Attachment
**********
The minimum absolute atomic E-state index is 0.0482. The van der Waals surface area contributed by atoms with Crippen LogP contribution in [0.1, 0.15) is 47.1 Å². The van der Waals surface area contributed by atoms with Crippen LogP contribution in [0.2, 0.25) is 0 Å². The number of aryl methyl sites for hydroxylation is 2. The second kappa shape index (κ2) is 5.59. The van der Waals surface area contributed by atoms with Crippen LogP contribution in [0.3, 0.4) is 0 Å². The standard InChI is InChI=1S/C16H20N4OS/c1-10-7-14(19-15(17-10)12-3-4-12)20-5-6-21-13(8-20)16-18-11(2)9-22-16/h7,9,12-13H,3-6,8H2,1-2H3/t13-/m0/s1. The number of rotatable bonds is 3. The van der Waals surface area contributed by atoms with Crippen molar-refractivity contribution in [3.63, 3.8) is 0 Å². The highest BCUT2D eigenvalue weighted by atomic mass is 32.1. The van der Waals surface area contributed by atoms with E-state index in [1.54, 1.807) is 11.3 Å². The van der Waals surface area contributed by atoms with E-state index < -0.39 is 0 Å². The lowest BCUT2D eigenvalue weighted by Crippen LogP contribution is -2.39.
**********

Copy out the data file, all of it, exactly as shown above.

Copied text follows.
The minimum absolute atomic E-state index is 0.0482. The van der Waals surface area contributed by atoms with Crippen LogP contribution in [0.1, 0.15) is 47.1 Å². The van der Waals surface area contributed by atoms with Crippen LogP contribution in [0.2, 0.25) is 0 Å². The number of aryl methyl sites for hydroxylation is 2. The second kappa shape index (κ2) is 5.59. The van der Waals surface area contributed by atoms with Crippen LogP contribution in [0.3, 0.4) is 0 Å². The standard InChI is InChI=1S/C16H20N4OS/c1-10-7-14(19-15(17-10)12-3-4-12)20-5-6-21-13(8-20)16-18-11(2)9-22-16/h7,9,12-13H,3-6,8H2,1-2H3/t13-/m0/s1. The number of rotatable bonds is 3. The van der Waals surface area contributed by atoms with Crippen molar-refractivity contribution in [3.63, 3.8) is 0 Å². The highest BCUT2D eigenvalue weighted by atomic mass is 32.1. The van der Waals surface area contributed by atoms with E-state index in [1.54, 1.807) is 11.3 Å². The van der Waals surface area contributed by atoms with E-state index < -0.39 is 0 Å². The lowest BCUT2D eigenvalue weighted by Crippen LogP contribution is -2.39.